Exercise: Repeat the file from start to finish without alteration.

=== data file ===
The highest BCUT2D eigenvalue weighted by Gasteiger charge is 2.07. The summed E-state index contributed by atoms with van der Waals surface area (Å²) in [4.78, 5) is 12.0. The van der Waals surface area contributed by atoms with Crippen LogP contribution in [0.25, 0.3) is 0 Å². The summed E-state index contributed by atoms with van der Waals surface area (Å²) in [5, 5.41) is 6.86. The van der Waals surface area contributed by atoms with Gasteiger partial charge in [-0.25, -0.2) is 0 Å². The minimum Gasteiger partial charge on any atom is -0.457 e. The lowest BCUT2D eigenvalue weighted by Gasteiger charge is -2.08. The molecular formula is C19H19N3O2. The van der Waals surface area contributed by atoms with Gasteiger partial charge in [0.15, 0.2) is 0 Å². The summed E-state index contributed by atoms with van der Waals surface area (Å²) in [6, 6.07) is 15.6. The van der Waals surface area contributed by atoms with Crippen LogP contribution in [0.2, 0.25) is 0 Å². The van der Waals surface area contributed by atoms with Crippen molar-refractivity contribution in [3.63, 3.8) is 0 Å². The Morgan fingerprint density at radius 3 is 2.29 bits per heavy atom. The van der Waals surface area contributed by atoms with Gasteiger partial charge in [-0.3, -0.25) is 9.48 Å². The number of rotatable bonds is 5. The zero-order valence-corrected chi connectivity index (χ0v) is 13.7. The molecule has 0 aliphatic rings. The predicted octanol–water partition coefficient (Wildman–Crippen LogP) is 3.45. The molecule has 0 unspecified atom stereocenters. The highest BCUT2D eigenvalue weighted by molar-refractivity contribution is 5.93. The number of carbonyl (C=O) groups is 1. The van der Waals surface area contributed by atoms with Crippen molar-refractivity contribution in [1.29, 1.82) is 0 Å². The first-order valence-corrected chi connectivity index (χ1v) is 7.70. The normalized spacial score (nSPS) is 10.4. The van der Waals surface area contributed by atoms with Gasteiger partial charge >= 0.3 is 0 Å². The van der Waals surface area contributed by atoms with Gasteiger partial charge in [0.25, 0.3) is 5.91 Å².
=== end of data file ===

The highest BCUT2D eigenvalue weighted by Gasteiger charge is 2.07. The summed E-state index contributed by atoms with van der Waals surface area (Å²) in [4.78, 5) is 12.0. The van der Waals surface area contributed by atoms with Crippen LogP contribution in [0.25, 0.3) is 0 Å². The summed E-state index contributed by atoms with van der Waals surface area (Å²) in [5, 5.41) is 6.86. The van der Waals surface area contributed by atoms with Gasteiger partial charge in [-0.25, -0.2) is 0 Å². The minimum Gasteiger partial charge on any atom is -0.457 e. The lowest BCUT2D eigenvalue weighted by Gasteiger charge is -2.08. The molecular formula is C19H19N3O2. The van der Waals surface area contributed by atoms with Gasteiger partial charge in [0.15, 0.2) is 0 Å². The summed E-state index contributed by atoms with van der Waals surface area (Å²) in [6, 6.07) is 15.6. The van der Waals surface area contributed by atoms with Crippen LogP contribution in [0.2, 0.25) is 0 Å². The van der Waals surface area contributed by atoms with Crippen molar-refractivity contribution in [3.63, 3.8) is 0 Å². The Morgan fingerprint density at radius 3 is 2.29 bits per heavy atom. The van der Waals surface area contributed by atoms with Gasteiger partial charge in [-0.3, -0.25) is 9.48 Å². The number of rotatable bonds is 5. The zero-order valence-corrected chi connectivity index (χ0v) is 13.7. The molecule has 0 aliphatic rings. The predicted octanol–water partition coefficient (Wildman–Crippen LogP) is 3.45. The molecule has 0 unspecified atom stereocenters. The highest BCUT2D eigenvalue weighted by molar-refractivity contribution is 5.93. The number of carbonyl (C=O) groups is 1. The van der Waals surface area contributed by atoms with Crippen molar-refractivity contribution in [1.29, 1.82) is 0 Å². The first-order valence-corrected chi connectivity index (χ1v) is 7.70. The normalized spacial score (nSPS) is 10.4. The van der Waals surface area contributed by atoms with Gasteiger partial charge >= 0.3 is 0 Å². The van der Waals surface area contributed by atoms with Gasteiger partial charge in [0.25, 0.3) is 5.91 Å².